Jennifer L Bizon, Ph.D.
Professor of Neuroscience and Psychiatry
College of Medicine
Jennifer Bizon is an expert in the field of cognitive aging research.
Currently, her NIH-funded research program is broadly focused on determining the molecular and neural circuit mechanisms that contribute to a decline in cognitive functions across an individual’s lifetime.
One major line of work in her laboratory, which has been supported by funding from the National Institute on Aging for the past decade, involves identifying age-associated signaling alterations in the prefrontal cortex, a brain region that is critical to a variety of essential cognitive functions.
“In the last few years, my lab has identified alterations in both inhibitory and excitatory neurotransmitter systems in the aged brain that contribute to loss of cognitive functions, such as attention and memory,” Bizon said.
Bizon’s research team is also interested in identifying the neural mechanisms responsible for both effective decision-making and for the maladaptive decision-making that can occur in aging and disease. Recently, her lab has employed optogenetic tools that use light to manipulate brain activity in specific circuits to define how they influence choice behavior. These experiments have begun to reveal how the aged brain makes decisions differently than the young brain.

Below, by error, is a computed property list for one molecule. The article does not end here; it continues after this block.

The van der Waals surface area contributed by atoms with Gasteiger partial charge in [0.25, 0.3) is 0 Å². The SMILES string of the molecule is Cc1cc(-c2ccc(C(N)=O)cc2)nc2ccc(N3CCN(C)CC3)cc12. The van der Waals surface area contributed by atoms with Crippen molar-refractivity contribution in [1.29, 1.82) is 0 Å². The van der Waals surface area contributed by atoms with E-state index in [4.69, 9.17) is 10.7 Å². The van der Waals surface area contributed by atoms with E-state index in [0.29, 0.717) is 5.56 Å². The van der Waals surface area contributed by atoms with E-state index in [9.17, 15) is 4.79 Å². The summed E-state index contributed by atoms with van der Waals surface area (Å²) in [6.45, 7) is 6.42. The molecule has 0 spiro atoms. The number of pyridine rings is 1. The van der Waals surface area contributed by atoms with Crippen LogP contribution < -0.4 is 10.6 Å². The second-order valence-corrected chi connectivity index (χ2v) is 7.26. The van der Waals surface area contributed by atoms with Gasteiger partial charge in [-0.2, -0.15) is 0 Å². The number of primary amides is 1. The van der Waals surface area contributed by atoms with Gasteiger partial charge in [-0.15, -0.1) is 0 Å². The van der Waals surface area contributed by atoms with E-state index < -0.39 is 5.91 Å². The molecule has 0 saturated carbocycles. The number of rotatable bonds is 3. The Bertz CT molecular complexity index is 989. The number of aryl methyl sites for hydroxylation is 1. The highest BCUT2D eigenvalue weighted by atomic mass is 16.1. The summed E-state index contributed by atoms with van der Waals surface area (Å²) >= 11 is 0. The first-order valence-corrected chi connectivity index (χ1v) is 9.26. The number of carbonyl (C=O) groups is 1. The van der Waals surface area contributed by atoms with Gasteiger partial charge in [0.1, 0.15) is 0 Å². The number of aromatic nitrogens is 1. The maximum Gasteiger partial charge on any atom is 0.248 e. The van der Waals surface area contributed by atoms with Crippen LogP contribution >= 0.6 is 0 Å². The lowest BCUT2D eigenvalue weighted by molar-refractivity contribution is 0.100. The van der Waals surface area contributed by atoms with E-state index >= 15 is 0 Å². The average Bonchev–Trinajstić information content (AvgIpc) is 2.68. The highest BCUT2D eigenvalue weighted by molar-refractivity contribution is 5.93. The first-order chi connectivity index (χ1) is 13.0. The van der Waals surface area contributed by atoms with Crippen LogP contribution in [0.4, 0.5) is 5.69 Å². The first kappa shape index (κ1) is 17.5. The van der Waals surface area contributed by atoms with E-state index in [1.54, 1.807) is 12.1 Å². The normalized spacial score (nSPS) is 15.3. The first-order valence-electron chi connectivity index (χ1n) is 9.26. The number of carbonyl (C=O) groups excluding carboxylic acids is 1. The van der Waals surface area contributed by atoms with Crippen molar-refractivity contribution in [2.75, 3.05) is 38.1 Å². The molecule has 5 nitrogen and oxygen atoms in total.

“If we can identify both the circuit and molecular mechanisms that contribute to age-dependent cognitive decline, we will be positioned to understand the risk factors and to develop appropriate interventions to improve cognitive health and preserve quality of life for older adults,” Bizon said.
Her laboratory is currently investigating the contributions of cumulative stress across the lifespan to changes in memory and decision-making at advanced ages and exploring interventions that promote long-term cognitive resiliency.
In addition to her research, Bizon is a senior editor for Neurobiology of Aging, a leading journal in aging and neuroscience. She regularly serves on scientific review boards and recently completed five years of service on the F03A study section for NIH, which included two years as chair. Bizon has also published more than 70 peer-reviewed manuscripts.
At the University of Florida, Bizon has served as the Director of the Neuroscience Concentration in the College of Medicine graduate program and currently serves as the Associate Chair in the Department of Neuroscience. She is also on the McKnight Brain Institute’s executive board.